MUSICAL: The antiques floor show

Two decades on, Victoria Wood's vintage soap spoof is back as a musical
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The Independent Culture
DUNCAN PRESTON once had a part in Crossroads, the ropey ITV soap where the sets moved more than the actors. "The very first scene I did on Crossroads was full of what we call `car crashes' - actors fluffing their lines, or talking over each other," he remembers. "And I thought, `That was awful, we're bound to do it again.' But we didn't - we just went straight on to film the next scene."

Preston is well placed, then, to star in the musical version of Acorn Antiques, for which he is reunited with Victoria Wood, Julie Walters and Celia Imrie, the three other cast members from the spoof soap that featured in BBC1's Victoria Wood: As Seen On TV 20 years ago.

Set in a mouldering "Manchesterford'' antique shop that only ever had two customers, the parodic soap was so exactly observed that it is credited in some quarters with hastening Crossroads' demise.

Acorn Antiques was peopled by its snobbish owner, Miss Babs (Imrie), the oafish Mr Clifford (Preston) and the relentlessly keen Miss Berta (Wood). But the star of the show was undoubtedly Mrs Overall (Walters), a bumbling Brummie cleaner.

In the first half of the musical, the actors from Acorn Antiques have been off the telly for five years and are eking out a living at a dour little theatre in Sutton Coldfield. When they discover the next production is a cheerless portrait of working-class misery directed by the earnest John (Neil Morrissey), the cast revolt. Bo Beaumont, the grand actress who plays Mrs Overall, hijacks the play and inserts some numbers from Cafe Continental, a musical in which she starred in 1957.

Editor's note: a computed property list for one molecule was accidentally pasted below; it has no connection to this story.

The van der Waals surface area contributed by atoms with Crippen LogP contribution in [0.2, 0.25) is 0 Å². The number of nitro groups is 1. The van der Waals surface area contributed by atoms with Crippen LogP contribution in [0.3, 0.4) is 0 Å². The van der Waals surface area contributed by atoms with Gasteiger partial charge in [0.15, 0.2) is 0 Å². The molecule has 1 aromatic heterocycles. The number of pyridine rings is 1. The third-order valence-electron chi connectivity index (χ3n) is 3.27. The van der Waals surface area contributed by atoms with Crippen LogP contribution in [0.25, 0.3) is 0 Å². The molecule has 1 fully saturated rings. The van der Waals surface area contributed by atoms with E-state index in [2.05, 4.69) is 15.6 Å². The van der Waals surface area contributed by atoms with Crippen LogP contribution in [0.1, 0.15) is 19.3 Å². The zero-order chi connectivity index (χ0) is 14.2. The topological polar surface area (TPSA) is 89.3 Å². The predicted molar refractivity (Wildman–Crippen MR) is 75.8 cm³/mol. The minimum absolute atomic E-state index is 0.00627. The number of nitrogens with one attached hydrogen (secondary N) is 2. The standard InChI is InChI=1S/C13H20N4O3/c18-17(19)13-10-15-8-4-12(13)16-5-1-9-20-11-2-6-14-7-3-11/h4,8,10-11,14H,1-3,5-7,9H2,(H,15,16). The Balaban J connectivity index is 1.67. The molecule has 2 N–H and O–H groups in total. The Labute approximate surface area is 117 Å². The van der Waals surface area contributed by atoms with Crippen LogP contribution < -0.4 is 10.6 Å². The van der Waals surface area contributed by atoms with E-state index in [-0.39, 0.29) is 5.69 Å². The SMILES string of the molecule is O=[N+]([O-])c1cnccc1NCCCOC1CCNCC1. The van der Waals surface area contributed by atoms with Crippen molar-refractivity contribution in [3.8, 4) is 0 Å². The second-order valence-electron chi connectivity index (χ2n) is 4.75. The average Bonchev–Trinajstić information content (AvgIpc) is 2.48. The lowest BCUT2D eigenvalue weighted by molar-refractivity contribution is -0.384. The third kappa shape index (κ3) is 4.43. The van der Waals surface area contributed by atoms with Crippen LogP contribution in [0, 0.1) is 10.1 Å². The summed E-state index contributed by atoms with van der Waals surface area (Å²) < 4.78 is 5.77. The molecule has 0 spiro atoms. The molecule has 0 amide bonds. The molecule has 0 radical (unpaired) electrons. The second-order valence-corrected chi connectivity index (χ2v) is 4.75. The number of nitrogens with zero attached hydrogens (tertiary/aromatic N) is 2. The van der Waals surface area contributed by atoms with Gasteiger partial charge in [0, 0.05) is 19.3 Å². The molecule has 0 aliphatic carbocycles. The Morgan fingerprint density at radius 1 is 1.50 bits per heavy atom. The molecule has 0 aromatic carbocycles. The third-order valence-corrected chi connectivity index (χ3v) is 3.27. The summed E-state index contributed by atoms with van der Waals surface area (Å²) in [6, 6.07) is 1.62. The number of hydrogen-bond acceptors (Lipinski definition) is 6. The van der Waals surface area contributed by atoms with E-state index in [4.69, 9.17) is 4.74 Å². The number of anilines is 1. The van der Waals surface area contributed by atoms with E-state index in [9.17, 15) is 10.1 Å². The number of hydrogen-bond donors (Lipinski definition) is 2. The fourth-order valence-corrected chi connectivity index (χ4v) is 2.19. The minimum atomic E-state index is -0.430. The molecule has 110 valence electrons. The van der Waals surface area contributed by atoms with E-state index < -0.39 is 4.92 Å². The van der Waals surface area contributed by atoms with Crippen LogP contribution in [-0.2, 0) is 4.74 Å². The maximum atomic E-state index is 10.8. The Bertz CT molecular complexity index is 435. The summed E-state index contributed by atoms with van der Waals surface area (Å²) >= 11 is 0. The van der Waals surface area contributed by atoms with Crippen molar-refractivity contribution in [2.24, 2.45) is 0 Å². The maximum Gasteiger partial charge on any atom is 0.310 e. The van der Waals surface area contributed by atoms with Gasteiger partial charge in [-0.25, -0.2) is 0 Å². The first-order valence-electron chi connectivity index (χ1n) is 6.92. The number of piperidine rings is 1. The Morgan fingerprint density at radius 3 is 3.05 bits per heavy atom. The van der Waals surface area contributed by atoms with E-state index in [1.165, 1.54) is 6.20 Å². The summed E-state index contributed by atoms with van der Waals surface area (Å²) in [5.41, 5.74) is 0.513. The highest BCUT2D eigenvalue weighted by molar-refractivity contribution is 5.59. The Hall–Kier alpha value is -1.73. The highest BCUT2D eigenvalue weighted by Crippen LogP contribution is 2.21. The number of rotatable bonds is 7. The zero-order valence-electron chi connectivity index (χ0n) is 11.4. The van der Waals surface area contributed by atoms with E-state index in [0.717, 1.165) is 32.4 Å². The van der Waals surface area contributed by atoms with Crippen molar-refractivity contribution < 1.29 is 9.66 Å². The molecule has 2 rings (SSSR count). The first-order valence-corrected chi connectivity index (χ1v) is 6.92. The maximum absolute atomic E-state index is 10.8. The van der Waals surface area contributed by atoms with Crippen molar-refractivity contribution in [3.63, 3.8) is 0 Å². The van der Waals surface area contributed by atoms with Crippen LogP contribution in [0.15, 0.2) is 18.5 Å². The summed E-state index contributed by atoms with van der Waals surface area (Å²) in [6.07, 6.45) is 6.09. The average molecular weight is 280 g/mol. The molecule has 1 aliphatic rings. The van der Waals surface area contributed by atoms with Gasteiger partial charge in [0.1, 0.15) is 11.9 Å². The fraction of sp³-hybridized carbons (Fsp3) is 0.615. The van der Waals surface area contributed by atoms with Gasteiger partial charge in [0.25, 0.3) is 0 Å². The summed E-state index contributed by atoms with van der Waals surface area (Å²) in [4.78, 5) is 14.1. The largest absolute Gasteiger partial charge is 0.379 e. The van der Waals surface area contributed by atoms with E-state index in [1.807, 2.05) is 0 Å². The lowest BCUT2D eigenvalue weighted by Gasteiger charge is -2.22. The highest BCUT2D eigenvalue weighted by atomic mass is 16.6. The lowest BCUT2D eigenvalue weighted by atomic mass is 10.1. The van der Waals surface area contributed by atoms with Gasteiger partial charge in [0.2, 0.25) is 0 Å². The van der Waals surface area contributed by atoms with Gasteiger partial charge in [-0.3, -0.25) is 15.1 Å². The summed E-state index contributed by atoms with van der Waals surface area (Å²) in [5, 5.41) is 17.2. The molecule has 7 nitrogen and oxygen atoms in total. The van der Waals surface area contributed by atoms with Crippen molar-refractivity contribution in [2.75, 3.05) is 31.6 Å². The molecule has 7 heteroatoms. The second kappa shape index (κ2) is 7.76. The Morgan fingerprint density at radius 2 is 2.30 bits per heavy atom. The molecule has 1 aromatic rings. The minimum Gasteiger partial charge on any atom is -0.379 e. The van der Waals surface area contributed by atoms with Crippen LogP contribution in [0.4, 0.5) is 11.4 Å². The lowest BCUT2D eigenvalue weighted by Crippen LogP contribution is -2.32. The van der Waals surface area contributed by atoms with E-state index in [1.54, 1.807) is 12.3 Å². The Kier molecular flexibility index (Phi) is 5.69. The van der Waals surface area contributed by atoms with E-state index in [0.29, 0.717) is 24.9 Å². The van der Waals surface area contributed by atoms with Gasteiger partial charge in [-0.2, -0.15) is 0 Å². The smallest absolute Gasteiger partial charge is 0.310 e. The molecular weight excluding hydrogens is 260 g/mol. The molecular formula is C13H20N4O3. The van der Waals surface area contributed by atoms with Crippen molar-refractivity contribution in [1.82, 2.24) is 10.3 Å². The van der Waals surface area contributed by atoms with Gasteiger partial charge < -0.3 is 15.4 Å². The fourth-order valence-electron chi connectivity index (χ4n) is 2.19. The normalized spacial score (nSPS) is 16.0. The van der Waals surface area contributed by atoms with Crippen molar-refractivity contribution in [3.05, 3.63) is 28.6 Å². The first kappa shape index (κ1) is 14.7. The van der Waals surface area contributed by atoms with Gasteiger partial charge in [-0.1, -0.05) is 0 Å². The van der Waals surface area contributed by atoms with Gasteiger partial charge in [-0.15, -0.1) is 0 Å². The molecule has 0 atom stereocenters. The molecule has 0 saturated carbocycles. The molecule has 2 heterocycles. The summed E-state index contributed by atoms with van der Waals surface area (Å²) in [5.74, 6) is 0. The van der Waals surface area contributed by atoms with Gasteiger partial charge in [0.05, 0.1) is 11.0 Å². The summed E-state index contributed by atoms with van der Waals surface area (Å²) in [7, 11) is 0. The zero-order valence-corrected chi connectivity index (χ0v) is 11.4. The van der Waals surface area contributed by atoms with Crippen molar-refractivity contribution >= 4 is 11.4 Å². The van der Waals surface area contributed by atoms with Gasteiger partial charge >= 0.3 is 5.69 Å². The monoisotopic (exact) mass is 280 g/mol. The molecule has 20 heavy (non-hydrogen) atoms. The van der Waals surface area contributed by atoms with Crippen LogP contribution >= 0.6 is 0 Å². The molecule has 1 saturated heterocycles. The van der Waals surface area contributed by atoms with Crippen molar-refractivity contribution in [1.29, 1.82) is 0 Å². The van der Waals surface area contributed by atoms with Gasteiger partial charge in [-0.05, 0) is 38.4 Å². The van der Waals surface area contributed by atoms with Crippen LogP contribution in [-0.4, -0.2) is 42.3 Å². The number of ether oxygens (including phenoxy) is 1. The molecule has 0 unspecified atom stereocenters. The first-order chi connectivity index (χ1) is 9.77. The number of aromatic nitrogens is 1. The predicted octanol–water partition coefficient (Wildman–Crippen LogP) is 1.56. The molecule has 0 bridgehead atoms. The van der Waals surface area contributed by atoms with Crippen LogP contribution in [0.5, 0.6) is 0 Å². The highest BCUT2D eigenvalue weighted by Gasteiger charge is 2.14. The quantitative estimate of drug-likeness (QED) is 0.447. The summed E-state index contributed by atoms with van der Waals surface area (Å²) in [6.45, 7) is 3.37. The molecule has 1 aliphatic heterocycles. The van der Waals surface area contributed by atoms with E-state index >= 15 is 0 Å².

Wood is the only actor not to reprise her original part - her character will be played by Sally Ann Triplett from Anything Goes. But Wood will be replacing Walters as Mrs Overall "on bingo nights'' (Monday evenings and Wednesday matinees).

"This is not a question of bringing back an old favourite - it's something completely new,'' says Walters. "It's nothing to do with the old telly sketches at all. It's just that the actors who once played parts in the soap are now mounting a musical. Telly is the kicking-off point, but if you've never seen the original, it doesn't matter because it's all explained."

Preston takes up the theme. "There is no danger of spoiling the memory of the original TV series because this is a totally different concept. It's us playing the actors five years after Acorn Antiques has been axed. Before, they were earning good, regular money on a soap, but now they're back in the real world and picking up terrible jobs because none of them can actually act. My character, Mr Clifford, is just as boring off stage as on.''

"It didn't take much persuading to get us to do it," adds Walters. "I love all the soaps. Coronation Street could still prop me up behind the bar any time they want!''

`Acorn Antiques', Theatre Royal, Haymarket, London, SW1 (0870 602 1110) booking to 19 March